3. Philosophy as development of conceptual technologies

    The unrestricted application of Wittgenstein’s problem-solving technique would apparently condemn potentially fruitful ideas whose institutional status is nevertheless unstable. In the face of this problem a different approach is called for – one that makes room both for the critical thoroughness of Wittgenstein’s elaborations and for the groundbreaking power of (at least some) institutionally unstable propositions. We would like to suggest that philosophy best fulfills its role when it concerns itself with the development of conceptual technologies. Critical discourse, concepts that spring from ordinary talk, scientific explanations and religious mantras are, each on its own ground, examples of conceptual technologies: tools by means of which one is able to cope with reality in manifold ways. We therefore see philosophy much more as a general attitude towards life than as a discipline standing on its own ground. And this turns out to be much closer to the spirit of Wittgenstein’s philosophy than the sectarian following of his writings – which, understood as the exposition of a technique, remain constantly liable to criticism, improvement and intrepid application.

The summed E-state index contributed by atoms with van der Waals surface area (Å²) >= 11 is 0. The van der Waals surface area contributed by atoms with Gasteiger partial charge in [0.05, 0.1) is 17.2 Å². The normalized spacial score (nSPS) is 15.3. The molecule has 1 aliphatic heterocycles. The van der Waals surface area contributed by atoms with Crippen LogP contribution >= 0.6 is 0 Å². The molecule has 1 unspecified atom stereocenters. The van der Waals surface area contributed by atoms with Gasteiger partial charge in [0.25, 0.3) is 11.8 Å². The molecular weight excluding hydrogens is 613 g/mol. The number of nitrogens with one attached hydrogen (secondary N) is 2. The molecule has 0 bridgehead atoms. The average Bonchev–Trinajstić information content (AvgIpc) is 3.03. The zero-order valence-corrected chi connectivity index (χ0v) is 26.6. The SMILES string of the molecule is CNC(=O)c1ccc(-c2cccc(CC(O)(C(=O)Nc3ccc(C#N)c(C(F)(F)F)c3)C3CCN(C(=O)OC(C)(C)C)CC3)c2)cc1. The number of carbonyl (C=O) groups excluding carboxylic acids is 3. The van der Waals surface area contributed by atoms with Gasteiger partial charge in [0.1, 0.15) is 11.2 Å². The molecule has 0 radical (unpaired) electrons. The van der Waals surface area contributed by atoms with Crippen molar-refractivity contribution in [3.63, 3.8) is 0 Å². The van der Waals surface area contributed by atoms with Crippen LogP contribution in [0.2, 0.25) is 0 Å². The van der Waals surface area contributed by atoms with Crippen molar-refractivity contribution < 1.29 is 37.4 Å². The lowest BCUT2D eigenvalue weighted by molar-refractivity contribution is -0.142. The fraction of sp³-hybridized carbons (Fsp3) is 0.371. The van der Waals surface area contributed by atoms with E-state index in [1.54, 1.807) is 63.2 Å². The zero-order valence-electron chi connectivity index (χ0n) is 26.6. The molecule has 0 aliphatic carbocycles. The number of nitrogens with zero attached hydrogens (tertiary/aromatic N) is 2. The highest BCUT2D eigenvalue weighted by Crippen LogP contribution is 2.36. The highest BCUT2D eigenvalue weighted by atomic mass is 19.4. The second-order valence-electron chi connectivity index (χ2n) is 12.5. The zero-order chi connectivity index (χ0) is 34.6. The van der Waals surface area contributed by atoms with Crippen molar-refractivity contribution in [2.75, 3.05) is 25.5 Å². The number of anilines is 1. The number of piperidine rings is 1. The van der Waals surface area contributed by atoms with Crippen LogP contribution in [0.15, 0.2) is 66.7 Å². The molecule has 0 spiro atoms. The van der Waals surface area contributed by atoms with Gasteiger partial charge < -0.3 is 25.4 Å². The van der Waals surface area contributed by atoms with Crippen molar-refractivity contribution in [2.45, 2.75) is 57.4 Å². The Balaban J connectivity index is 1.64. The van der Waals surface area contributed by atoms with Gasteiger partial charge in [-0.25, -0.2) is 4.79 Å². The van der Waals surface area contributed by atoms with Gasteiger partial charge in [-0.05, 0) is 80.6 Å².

1. Hilmy, Stephen 1987 The Later Wittgenstein: The Emergence of a New Philosophical Method, Oxford: Basil Blackwell.
    2. Wittgenstein, Ludwig 2001 Philosophical Investigations, Oxford: Blackwell.
    Cf. Hilmy 1987, p.6. It must be said that this “mechanical procedure”, which relates to Wittgenstein’s philosophical outlook in the early thirties, was finally abandoned by the author. However, our choice to present Wittgenstein’s problem-solving strategies in this way is deliberate: we wish to avoid the “therapeutical” jargon that, though properly belonging to the Investigations, makes a conditioning and a mental necessity out of what can be understood as the fairly simpler application of a technique.
    The here presented steps are obviously a simplification of Wittgenstein’s methods, and do not aim to cover the whole set of Werkzeuge dealt with in the Investigations. We leave totally aside, for instance, the method of imagining a language-game in order to figure out how concepts relate to each other.
    There is an interesting parallel between this question and Wittgenstein’s treatment of the grammar of mental states as, for example, in Philosophical Investigations §573.
    Murilo Rocha Seabra and Marcos Paiva Pinheiro. Date: XML TEI markup by WAB (Rune J. Falch, Heinz W. Krüger, Alois Pichler, Deirdre C.P. Smith) 2011-13. Last change 18.12.2013.
    This page is made available under the Creative Commons General Public License "Attribution, Non-Commercial, Share-Alike", version 3.0 (CCPL BY-NC-SA)


    • There are currently no refbacks.